Sunday, March 31, 2013

Wednesday, March 27, 2013

Tuesday, March 26, 2013

Tech Tip Tuesday

In the better interests of time and the sanity of both students' and the instructor's fragile faculties, I decided to forgo the sewing of the skins that was used to build the kayaks last year was not the best option for skinning the hulls in this class.

So, you ask - how are we doing this?


The sewing class that was going on upstairs was interested to see how we were sewing the skins on the kayak and were somewhat bewildered and disappointed to find us stapling the fabric to the hull.  This isn't that odd, really.  When canvasing a canoe, folks use either canoe tacks or staples to fasten the canvas to the hull.  We're doing pretty much the same.

Note that we're not using just any staples - we're using stainless steel staples 3/8" long.  The fabric for the skinning is 8oz polyester from Dyson Baidarka & Company in Bellingham, Washington.  I like the way this fabric works, frankly.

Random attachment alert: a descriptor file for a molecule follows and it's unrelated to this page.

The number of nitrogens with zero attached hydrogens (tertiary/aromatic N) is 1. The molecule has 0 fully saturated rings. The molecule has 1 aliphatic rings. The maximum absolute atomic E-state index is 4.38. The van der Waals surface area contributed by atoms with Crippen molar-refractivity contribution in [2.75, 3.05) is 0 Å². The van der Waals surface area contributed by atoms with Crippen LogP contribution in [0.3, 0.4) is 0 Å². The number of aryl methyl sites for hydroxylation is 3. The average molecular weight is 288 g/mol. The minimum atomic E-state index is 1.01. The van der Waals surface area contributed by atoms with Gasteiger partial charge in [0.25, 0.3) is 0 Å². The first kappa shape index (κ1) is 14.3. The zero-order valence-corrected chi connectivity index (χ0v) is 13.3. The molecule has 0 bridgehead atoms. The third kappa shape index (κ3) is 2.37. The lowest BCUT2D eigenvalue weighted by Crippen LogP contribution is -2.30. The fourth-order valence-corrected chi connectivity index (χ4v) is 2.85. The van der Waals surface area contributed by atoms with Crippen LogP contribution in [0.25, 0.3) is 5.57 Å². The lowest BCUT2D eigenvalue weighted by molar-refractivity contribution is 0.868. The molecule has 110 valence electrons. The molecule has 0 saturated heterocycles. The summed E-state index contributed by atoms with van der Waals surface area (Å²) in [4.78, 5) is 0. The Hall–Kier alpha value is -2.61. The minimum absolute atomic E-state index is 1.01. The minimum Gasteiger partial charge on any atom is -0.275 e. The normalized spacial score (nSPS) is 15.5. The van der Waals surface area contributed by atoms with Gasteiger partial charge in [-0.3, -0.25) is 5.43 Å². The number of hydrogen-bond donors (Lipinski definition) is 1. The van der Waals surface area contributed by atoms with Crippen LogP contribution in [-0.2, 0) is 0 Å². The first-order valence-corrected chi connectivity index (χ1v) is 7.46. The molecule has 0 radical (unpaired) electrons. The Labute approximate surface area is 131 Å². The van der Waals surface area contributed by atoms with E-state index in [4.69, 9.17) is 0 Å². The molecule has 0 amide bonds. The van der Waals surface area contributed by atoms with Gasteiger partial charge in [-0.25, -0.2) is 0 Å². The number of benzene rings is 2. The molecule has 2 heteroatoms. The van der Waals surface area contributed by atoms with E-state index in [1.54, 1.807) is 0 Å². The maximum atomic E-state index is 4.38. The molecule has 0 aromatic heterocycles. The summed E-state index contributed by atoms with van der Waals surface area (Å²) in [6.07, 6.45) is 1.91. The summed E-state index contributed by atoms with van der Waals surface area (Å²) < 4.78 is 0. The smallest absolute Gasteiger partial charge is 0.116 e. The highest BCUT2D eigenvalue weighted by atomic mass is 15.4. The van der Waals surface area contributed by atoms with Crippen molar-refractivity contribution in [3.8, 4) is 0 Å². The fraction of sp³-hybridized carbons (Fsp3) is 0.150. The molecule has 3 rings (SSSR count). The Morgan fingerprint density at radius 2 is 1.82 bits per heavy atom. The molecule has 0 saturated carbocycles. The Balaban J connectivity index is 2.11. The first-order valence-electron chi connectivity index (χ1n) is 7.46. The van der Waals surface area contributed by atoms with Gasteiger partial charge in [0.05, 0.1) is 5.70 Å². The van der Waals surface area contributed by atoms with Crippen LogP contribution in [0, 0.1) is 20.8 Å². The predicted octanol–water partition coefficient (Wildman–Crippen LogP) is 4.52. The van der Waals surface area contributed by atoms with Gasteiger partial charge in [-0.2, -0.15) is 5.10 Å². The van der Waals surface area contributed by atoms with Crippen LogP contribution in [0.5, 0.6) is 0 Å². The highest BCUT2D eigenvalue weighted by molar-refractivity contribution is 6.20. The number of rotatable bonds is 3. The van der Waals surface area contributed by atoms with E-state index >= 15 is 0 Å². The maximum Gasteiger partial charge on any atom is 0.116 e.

The procedure is pretty straightforward.  With the boat upside down (or right-side-up if you're doing a deck...) we draped the hull with fabric and get it centered and aligned before we tack it in place at the sheer with thumb tacks.  We then take the staple gun and start to make a closely spaced row of staples through the fabric about 1/8" away from the top edge of the sheer in the middle of the hull about a foot long, pulling towards bow and stern to keep fabric taut.  We then pull the fabric taut around the boat and staple at 1/8" away from the sheer at the other side.  By closely spaced, I'm talking about an inch apart - sometimes less.

When we get near the ends, we cut down the middle of the fabric from the end of the fabric toward the stem, aligned with the keel.  I then seal the cut ends with a small butane torch - a very quick pass is all that is required.  We'll give you an object lesson why later...  The fabric is then pulled around the stem, stapling from the keel towards the sheer.  Excess fabric is cut away at the far edge of the stem and sealed.  The process is repeated with the other side of the fabric at the stem and then repeated at the other end of the boat.